Love has been defined in many ways.
Bruce Lee called love a “friendship that has caught fire.”
Renita Weems said, “love means exposing yourself to the pains of being hurt, deeply hurt by someone you trust.”
The bible explains that “love suffers long and is kind; love does not envy; love does not parade itself, is not puffed up; does not behave rudely, does not seek its own, is not provoked, thinks no evil; does not rejoice in iniquity, but rejoices in the truth; bears all things, believes all things, hopes all things, endures all things.”
No one seems to agree on one simple definition, but we all understand that love is necessary, powerful and an ultimate good.
I previously wrote about my decision to choose Black love. I knew at the time that this wasn’t simply a choice to date within my race. It was far more than that, but I couldn’t have told you exactly how much more or what that meant.
Last weekend, I found myself in a situation that truly forced me to ponder the meaning of Black love deeply. I somehow stumbled into an environment where the feeling of Blackness being refused love was palpable and I had no idea how to rectify it. As I struggled with the discomfort and sadness with which the experience left me, I found myself asking over and over how I could better love my people and why that love is so important, which led me to the following realizations:
Black love is Black children.
It’s understanding our children’s need to journey and giving them room to grow. It’s knowing that society views them as older and guiltier than they are and reaffirming their youth and innocence. It’s wanting nothing more than to alleviate their pain when they are hurting and making sure they know they can love and be loved. Black love is, sometimes, not knowing how to express that love but trying your damndest. Black love is seeing a Black child, your Black child, in danger and doing whatever you know to do to try and save them. It’s that Black child risking his life to fight the system despite his own and his mother’s fear. It’s standing up to anyone to keep them safe. It’s putting yourself in harms way to take them out of it. It’s saying “to the youth of this city: I will seek justice on your behalf. This is a moment, this is your moment,” and meaning it.
Black love is forgiveness.
It’s giving ourselves and each other the benefit of the doubt when the rest of the world is intent on amplifying any suspicion that Blackness is undeserving of humanity to the point where that suspicion is reified. It is recognizing the systems of oppression that lead to self-destructive behaviors in a society that we are coerced into believing is post-racial. It’s holding ourselves accountable for our mistakes but allowing each other to make them. It’s addressing the root of the problem instead of only the symptoms that manifest in our communities. Black love is refusing to pathologize Black behaviors and allowing each other to be individuals when the world uses one mistake by any one of us to color us all.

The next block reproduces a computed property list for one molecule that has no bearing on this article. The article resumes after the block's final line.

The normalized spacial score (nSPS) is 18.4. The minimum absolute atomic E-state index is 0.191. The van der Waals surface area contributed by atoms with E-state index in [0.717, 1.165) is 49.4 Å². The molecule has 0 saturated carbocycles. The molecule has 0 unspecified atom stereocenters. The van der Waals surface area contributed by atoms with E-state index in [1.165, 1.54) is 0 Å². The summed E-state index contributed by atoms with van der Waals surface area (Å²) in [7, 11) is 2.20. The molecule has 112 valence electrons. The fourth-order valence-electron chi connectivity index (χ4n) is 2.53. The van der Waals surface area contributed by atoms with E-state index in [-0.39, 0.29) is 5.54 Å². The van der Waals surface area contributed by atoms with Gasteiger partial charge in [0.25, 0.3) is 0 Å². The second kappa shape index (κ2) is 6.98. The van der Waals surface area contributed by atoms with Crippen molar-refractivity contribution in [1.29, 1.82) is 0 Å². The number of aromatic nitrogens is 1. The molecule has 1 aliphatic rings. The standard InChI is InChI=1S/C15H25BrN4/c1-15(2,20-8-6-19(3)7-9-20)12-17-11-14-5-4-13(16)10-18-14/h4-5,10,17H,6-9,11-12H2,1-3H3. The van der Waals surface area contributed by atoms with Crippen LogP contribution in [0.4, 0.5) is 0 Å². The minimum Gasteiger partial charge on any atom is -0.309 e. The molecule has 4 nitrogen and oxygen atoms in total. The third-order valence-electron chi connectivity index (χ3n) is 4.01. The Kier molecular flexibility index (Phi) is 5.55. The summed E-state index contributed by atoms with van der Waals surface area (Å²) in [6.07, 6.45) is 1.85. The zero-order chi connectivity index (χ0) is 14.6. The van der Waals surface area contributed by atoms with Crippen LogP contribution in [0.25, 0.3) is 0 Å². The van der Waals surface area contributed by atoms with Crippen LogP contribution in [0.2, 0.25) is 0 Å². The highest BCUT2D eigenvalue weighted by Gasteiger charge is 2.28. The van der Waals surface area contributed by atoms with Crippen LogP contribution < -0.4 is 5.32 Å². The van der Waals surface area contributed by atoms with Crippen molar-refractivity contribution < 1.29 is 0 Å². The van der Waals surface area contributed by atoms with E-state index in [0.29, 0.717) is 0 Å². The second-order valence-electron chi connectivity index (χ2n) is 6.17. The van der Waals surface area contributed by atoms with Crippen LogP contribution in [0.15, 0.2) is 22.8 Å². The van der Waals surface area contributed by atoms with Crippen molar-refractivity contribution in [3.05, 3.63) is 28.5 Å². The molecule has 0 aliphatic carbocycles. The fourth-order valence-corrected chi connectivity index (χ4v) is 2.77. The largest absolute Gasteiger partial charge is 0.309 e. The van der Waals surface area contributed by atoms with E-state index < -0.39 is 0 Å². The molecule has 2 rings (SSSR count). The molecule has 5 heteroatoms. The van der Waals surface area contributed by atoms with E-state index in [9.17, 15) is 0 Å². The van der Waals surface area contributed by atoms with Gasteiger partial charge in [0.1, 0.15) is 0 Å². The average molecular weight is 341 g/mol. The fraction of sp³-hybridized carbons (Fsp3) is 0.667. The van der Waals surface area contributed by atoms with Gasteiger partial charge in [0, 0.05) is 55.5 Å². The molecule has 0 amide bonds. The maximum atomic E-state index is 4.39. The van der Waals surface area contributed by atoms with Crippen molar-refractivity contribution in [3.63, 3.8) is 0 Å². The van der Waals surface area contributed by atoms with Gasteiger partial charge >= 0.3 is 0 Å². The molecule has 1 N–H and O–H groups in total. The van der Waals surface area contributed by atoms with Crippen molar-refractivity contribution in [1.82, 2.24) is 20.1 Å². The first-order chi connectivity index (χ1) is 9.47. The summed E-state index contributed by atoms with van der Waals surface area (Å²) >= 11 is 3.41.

Black love is sacrifice.
It’s giving up respectability politics even while they benefit you when respectability comes at the expense of the rest of the community. It’s refusing to appease the system to gain immediate advantages while jeopardizing long term progress. It’s Rachel Jeantel standing in front of a nation only to be ridiculed and dehumanized in a failed attempt to secure justice for her Black friend. Black love is recognizing your own privilege based on your class, gender or non-racial identities and acknowledging the struggles of others. It’s placing the most directly impacted of us at the forefront of the conversation even if that means taking a step back and letting others speak.
Black love is uncompromising.
Black love knows no ‘but’s. It is loving Blackness and loving all of it. It’s loving the poor Black folks, the queer ones, the trans ones, the women, the uneducated, the disabled, the voiceless, the imprisoned, the drug dealers, the drug addicts and the ones who did you wrong. It’s defending them when they have no ground to stand on. It’s fighting for your family because they’re the only ones you’ve got. It is always having Black’s back even as the world continuously thrusts knives toward it.
Black love is unlimited.
It does not tire. It knows brutality and hardship and heartache but never falters. It knows betrayal but never betrays. It knows hurt but only heals. It cannot be threatened or diminished. It survives a half a century of brutal oppression and thrives. It never dies. It is capable of unimaginable creation and innovation. It can only grow.
Black love is not only important, it is the answer. Love is not just a feeling, it is an action. It takes work and energy. If I’m choosing Black love — really choosing it — I’m committing to acting out of a limitless, uncompromising – uncompromised — forgiving place and making sacrifices for the sake of our future and our children.
I want to make that commitment now, and I hope you’ll make it with me. I hope you’ll keep me accountable when you see me falling short. I hope you’ll love me too. I need it. We all do.